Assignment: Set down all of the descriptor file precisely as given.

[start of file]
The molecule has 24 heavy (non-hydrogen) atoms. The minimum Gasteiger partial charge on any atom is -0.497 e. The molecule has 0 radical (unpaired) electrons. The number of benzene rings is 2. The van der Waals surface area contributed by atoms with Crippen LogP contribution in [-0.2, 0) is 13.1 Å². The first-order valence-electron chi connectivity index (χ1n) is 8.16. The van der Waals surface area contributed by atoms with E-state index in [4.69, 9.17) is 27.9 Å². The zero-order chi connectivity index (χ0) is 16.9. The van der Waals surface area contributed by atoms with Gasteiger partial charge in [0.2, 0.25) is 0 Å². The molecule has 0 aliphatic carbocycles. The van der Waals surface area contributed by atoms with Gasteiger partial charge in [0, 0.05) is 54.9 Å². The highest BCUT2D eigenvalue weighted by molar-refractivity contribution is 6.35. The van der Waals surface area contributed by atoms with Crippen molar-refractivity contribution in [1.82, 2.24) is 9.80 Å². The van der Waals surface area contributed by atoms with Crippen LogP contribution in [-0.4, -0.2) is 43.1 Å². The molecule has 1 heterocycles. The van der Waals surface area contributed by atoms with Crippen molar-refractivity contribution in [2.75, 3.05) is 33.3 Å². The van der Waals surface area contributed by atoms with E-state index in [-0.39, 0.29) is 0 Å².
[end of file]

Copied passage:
The molecule has 24 heavy (non-hydrogen) atoms. The minimum Gasteiger partial charge on any atom is -0.497 e. The molecule has 0 radical (unpaired) electrons. The number of benzene rings is 2. The van der Waals surface area contributed by atoms with Crippen LogP contribution in [-0.2, 0) is 13.1 Å². The first-order valence-electron chi connectivity index (χ1n) is 8.16. The van der Waals surface area contributed by atoms with E-state index in [4.69, 9.17) is 27.9 Å². The zero-order chi connectivity index (χ0) is 16.9. The van der Waals surface area contributed by atoms with Gasteiger partial charge in [0.2, 0.25) is 0 Å². The molecule has 0 aliphatic carbocycles. The van der Waals surface area contributed by atoms with Gasteiger partial charge in [0, 0.05) is 54.9 Å². The highest BCUT2D eigenvalue weighted by molar-refractivity contribution is 6.35. The van der Waals surface area contributed by atoms with Crippen molar-refractivity contribution in [1.82, 2.24) is 9.80 Å². The van der Waals surface area contributed by atoms with Crippen LogP contribution in [-0.4, -0.2) is 43.1 Å². The molecule has 1 heterocycles. The van der Waals surface area contributed by atoms with Crippen molar-refractivity contribution in [2.75, 3.05) is 33.3 Å². The van der Waals surface area contributed by atoms with E-state index in [-0.39, 0.29) is 0 Å².